Buying a Car

If you're thinking about buying a car in the next 12 months, the information in this article can help optimize that process.  With the average price of a new car hovering close to $30,000, it's important to make the right decision.  There is a lot of money at stake, and it's a choice that can impact your life for several years.

The Car Buying Process

Arguably, the process of buying a car involves at least five distinct steps:

  1. Determining How Much to Spend
  2. Researching New Cars
  3. Getting a Loan
  4. Negotiating the Deal
  5. Selling an Existing Car

Determining How Much to Spend

Buying a new car is a big expense, and the monthly payments can be a significant portion of a household's budget.  If you're trying to figure out whether to lease or buy a car, or how much you can afford to spend, this website has several online calculators that can help.  In fact, there is an entire section dedicated to automobile loan calculators, including:

Once you've determined how much you can spend on a car, it's time to decide on the features needed.

Researching New Cars

Buying a car is expensive, so it pays to do as much research as possible before visiting a dealership.  A quick visit to an online resource such as Kelley Blue Book, a local library, or a bookstore, should yield a wealth of information on new cars.  This phase of the investigation should focus on what is being offered in the marketplace, and how much each car will cost.

Test Drives

Avoid the temptation to start this research phase by going to dealerships and test driving cars.  It's quite possible to fall in love with the wrong car.  Start with a written list of what is needed in the vehicle.  For example, the requirements should include the number of passengers the car should seat, cargo area, and how it's going to be used.  Test drives will then be conducted on cars that fit those requirements.  This process takes some of the fun out of new car shopping, but a car provides a service, and it's vital to make sure the car can deliver what is actually needed.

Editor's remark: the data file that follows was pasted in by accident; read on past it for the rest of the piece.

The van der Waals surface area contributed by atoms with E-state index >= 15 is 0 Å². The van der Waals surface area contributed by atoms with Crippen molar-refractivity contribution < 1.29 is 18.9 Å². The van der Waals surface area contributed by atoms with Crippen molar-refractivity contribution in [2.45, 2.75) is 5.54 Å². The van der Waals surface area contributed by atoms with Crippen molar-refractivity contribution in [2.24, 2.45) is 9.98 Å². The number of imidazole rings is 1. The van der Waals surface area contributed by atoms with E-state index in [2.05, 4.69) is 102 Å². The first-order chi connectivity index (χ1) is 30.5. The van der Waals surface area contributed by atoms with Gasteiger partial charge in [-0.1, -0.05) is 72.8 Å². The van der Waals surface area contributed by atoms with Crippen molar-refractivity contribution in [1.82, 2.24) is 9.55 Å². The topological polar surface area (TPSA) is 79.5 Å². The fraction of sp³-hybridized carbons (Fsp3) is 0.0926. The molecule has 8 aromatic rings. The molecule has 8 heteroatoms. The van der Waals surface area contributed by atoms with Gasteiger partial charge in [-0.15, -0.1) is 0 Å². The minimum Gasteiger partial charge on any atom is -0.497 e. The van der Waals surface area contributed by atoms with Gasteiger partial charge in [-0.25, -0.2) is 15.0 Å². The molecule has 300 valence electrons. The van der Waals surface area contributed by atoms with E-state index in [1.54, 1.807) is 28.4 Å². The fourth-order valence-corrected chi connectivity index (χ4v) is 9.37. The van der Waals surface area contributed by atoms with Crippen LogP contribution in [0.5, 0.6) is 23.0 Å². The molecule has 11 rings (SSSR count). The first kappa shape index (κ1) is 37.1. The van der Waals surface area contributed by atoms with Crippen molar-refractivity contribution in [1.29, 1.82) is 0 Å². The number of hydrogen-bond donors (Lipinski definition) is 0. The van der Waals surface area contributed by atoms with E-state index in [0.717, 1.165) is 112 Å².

Safety Features and Ratings

In today's marketplace, automobile manufacturers compete not just on price but also on features.  First and foremost, the car purchased should include as many safety features as possible.  Stability control, anti-lock braking systems, traction control, daytime running lights, tire pressure sensors, and air bags are important to the owner's safety as well as passengers.

Most automobile insurance companies will also offer their customers a discount on their premiums when certain safety features are present.  That's good news because it means there is a financial benefit to buying features that go beyond that of personal safety.

Fuel Efficiency Technologies

In recent years, there has been a sharp increase in the different types of fuel efficient technologies used in cars.  With the cost of gasoline on the rise, electric vehicles, hybrids, advanced transmissions, and fuel efficient engines will only add to the resale value of the automobile if the rise in gas prices continues.

Car Accessories

Finally, think about buying some of the premium features that make driving a car more enjoyable.  Power windows, air conditioning, and automatic transmissions are all examples of car accessories that add to the car's perceived value as well as the owner's driving pleasure.

New Car Loans